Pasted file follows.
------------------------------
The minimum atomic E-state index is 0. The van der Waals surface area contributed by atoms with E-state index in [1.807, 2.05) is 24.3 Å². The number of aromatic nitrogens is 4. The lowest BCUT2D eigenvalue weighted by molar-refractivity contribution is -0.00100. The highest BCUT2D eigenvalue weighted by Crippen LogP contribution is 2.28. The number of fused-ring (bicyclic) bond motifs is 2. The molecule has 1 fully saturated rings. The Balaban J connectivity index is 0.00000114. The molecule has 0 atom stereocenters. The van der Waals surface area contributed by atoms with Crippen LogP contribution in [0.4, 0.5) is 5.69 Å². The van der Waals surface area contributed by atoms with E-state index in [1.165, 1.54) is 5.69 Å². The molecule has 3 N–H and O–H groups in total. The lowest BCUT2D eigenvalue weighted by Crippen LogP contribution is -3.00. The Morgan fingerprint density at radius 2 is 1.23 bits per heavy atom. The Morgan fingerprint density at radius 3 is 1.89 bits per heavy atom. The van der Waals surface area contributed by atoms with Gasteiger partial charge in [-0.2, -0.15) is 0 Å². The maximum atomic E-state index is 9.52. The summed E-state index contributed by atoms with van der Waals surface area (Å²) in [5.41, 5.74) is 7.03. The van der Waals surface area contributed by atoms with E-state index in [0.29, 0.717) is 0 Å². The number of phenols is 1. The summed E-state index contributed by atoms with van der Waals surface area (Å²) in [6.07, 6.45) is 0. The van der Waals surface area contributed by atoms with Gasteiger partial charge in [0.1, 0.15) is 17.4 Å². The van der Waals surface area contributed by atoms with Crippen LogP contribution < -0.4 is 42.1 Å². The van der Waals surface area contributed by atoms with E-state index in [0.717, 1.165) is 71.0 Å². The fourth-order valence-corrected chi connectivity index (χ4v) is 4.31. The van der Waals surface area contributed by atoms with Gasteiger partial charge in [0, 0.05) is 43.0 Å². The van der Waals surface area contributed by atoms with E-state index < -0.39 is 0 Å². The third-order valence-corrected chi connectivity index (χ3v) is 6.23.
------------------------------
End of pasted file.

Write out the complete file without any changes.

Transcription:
The minimum atomic E-state index is 0. The van der Waals surface area contributed by atoms with E-state index in [1.807, 2.05) is 24.3 Å². The number of aromatic nitrogens is 4. The lowest BCUT2D eigenvalue weighted by molar-refractivity contribution is -0.00100. The highest BCUT2D eigenvalue weighted by Crippen LogP contribution is 2.28. The number of fused-ring (bicyclic) bond motifs is 2. The molecule has 1 fully saturated rings. The Balaban J connectivity index is 0.00000114. The molecule has 0 atom stereocenters. The van der Waals surface area contributed by atoms with Crippen LogP contribution in [0.4, 0.5) is 5.69 Å². The van der Waals surface area contributed by atoms with E-state index in [1.165, 1.54) is 5.69 Å². The molecule has 3 N–H and O–H groups in total. The lowest BCUT2D eigenvalue weighted by Crippen LogP contribution is -3.00. The Morgan fingerprint density at radius 2 is 1.23 bits per heavy atom. The Morgan fingerprint density at radius 3 is 1.89 bits per heavy atom. The van der Waals surface area contributed by atoms with Gasteiger partial charge in [-0.2, -0.15) is 0 Å². The maximum atomic E-state index is 9.52. The summed E-state index contributed by atoms with van der Waals surface area (Å²) in [5.41, 5.74) is 7.03. The van der Waals surface area contributed by atoms with E-state index in [0.29, 0.717) is 0 Å². The number of phenols is 1. The summed E-state index contributed by atoms with van der Waals surface area (Å²) in [6.07, 6.45) is 0. The van der Waals surface area contributed by atoms with Gasteiger partial charge in [0.1, 0.15) is 17.4 Å². The van der Waals surface area contributed by atoms with Crippen LogP contribution < -0.4 is 42.1 Å². The van der Waals surface area contributed by atoms with E-state index in [0.717, 1.165) is 71.0 Å². The fourth-order valence-corrected chi connectivity index (χ4v) is 4.31. The van der Waals surface area contributed by atoms with Gasteiger partial charge in [0, 0.05) is 43.0 Å². The van der Waals surface area contributed by atoms with E-state index < -0.39 is 0 Å². The third-order valence-corrected chi connectivity index (χ3v) is 6.23.